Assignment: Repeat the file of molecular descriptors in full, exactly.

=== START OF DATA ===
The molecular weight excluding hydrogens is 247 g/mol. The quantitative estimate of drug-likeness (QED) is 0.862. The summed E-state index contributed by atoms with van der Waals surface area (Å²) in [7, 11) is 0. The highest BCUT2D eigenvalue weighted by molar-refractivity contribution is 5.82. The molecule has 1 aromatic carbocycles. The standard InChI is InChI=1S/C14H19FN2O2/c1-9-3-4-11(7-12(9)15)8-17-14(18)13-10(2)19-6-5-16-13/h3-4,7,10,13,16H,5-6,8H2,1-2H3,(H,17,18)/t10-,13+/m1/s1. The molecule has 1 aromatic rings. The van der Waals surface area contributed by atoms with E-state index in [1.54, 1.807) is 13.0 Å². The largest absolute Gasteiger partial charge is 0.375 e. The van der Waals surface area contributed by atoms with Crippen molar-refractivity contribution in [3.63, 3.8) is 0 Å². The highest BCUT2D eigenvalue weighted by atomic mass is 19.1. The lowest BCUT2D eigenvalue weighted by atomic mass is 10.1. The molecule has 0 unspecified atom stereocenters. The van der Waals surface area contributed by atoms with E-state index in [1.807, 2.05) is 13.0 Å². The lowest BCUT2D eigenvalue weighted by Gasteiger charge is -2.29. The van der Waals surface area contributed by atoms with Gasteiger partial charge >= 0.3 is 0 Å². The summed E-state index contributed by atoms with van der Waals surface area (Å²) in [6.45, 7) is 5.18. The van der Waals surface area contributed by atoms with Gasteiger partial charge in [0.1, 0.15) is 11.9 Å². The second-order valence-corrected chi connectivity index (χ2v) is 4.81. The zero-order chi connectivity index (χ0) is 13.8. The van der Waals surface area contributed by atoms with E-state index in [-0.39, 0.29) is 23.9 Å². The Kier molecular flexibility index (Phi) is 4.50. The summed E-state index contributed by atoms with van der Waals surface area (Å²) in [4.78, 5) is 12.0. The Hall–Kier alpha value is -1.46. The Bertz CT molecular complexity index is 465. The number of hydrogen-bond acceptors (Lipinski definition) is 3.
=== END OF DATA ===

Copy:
The molecular weight excluding hydrogens is 247 g/mol. The quantitative estimate of drug-likeness (QED) is 0.862. The summed E-state index contributed by atoms with van der Waals surface area (Å²) in [7, 11) is 0. The highest BCUT2D eigenvalue weighted by molar-refractivity contribution is 5.82. The molecule has 1 aromatic carbocycles. The standard InChI is InChI=1S/C14H19FN2O2/c1-9-3-4-11(7-12(9)15)8-17-14(18)13-10(2)19-6-5-16-13/h3-4,7,10,13,16H,5-6,8H2,1-2H3,(H,17,18)/t10-,13+/m1/s1. The molecule has 1 aromatic rings. The van der Waals surface area contributed by atoms with E-state index in [1.54, 1.807) is 13.0 Å². The largest absolute Gasteiger partial charge is 0.375 e. The van der Waals surface area contributed by atoms with Crippen molar-refractivity contribution in [3.63, 3.8) is 0 Å². The highest BCUT2D eigenvalue weighted by atomic mass is 19.1. The lowest BCUT2D eigenvalue weighted by atomic mass is 10.1. The molecule has 0 unspecified atom stereocenters. The van der Waals surface area contributed by atoms with E-state index in [1.807, 2.05) is 13.0 Å². The lowest BCUT2D eigenvalue weighted by Gasteiger charge is -2.29. The van der Waals surface area contributed by atoms with Gasteiger partial charge >= 0.3 is 0 Å². The summed E-state index contributed by atoms with van der Waals surface area (Å²) in [6.45, 7) is 5.18. The van der Waals surface area contributed by atoms with Gasteiger partial charge in [0.1, 0.15) is 11.9 Å². The second-order valence-corrected chi connectivity index (χ2v) is 4.81. The zero-order chi connectivity index (χ0) is 13.8. The van der Waals surface area contributed by atoms with E-state index in [-0.39, 0.29) is 23.9 Å². The Kier molecular flexibility index (Phi) is 4.50. The summed E-state index contributed by atoms with van der Waals surface area (Å²) in [4.78, 5) is 12.0. The Hall–Kier alpha value is -1.46. The Bertz CT molecular complexity index is 465. The number of hydrogen-bond acceptors (Lipinski definition) is 3.